[T]he FBI recently announced a variety of international characters that have made their way to the top of the charts – of the United States’ most wanted list. The five newcomers to the list are wanted for a variety of scams, including cheating the broken-hearted, who were trying to catch their cheating lovers.
In declaring the addition of the new subjects—along with compensation of up to $100,000 for information leading to their detainment—Executive Assistant Director of our Criminal, Cyber, Response, and Services Branch Richard McFeely called on the people’s help to catch the thieves.
“Throughout its history, the FBI has depended on the public’s help and support to bring criminals to justice. That was true in the gangster era, and it’s just as true in the cyber era,” McFeely said. “We need the public’s help to catch these individuals who have made it their mission to spy on and steal from our nation and our citizens.”
Click to view larger images of the new fugitives on the FBI’s Cyber’s Most Wanted list, who are:
Pakistani nationals Farhan Arshad and Noor Aziz Uddin, wanted for their alleged involvement in an international telecommunications hacking scheme. Between 2008 and 2012, the pair gained unauthorized access to business telephone systems, resulting in losses exceeding $50 million. Arshad and Uddin are part of an international criminal ring that the FBI believes extends into Pakistan, the Philippines, Saudi Arabia, Switzerland, Spain, Singapore, Italy, Malaysia and elsewhere.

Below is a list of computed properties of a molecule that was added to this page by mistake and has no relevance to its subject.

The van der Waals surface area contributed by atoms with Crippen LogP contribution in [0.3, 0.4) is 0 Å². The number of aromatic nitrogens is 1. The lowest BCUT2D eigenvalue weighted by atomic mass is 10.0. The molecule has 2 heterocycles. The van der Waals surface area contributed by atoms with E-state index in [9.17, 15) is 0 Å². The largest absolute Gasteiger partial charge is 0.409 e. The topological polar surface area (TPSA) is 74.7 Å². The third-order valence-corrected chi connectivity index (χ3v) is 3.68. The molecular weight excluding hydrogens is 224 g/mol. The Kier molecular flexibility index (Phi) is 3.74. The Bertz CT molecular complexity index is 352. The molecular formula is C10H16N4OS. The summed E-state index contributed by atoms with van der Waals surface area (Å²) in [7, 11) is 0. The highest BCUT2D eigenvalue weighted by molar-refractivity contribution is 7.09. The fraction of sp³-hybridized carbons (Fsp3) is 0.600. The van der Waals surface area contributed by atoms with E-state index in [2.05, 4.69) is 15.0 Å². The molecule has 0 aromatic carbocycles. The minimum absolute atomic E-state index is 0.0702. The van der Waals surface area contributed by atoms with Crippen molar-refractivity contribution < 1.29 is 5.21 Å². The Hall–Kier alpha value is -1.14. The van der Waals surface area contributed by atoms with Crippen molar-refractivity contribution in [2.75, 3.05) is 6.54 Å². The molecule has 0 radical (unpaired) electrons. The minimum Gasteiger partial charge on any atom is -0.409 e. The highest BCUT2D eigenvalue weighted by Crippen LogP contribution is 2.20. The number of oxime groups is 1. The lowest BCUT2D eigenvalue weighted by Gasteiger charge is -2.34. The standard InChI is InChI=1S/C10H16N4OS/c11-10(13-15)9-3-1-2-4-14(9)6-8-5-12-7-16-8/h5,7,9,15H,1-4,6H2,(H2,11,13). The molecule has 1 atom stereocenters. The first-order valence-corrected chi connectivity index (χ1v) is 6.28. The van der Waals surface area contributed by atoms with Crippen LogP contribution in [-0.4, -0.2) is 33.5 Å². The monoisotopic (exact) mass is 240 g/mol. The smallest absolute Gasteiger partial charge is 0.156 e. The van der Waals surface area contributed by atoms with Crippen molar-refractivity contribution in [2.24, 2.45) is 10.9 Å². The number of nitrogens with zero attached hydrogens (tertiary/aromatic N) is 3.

CarlosPerez-Melara, wanted for a variety of cyber crimes—including running a fraudulent website in 2003 that offered customers a way to “catch a cheating lover.” Those who took the bait downloaded spyware that secretly installed a program on their computers that allowed scammers to steal the victims’ identities and personal information.
Syrian national Andrey NabilevichTaame, wanted for his alleged role in Operation Ghost Click, a malware scheme that compromised more than four million computers in more than 100 countries between 2007 and October 2011; there were at least 500,000 victims in the United States alone.
Russian national Alexsey Belan, wanted for allegedly remotely accessing the computer networks of three U.S.-based companies in 2012 and 2013 and stealing sensitive data as well as employees’ identities.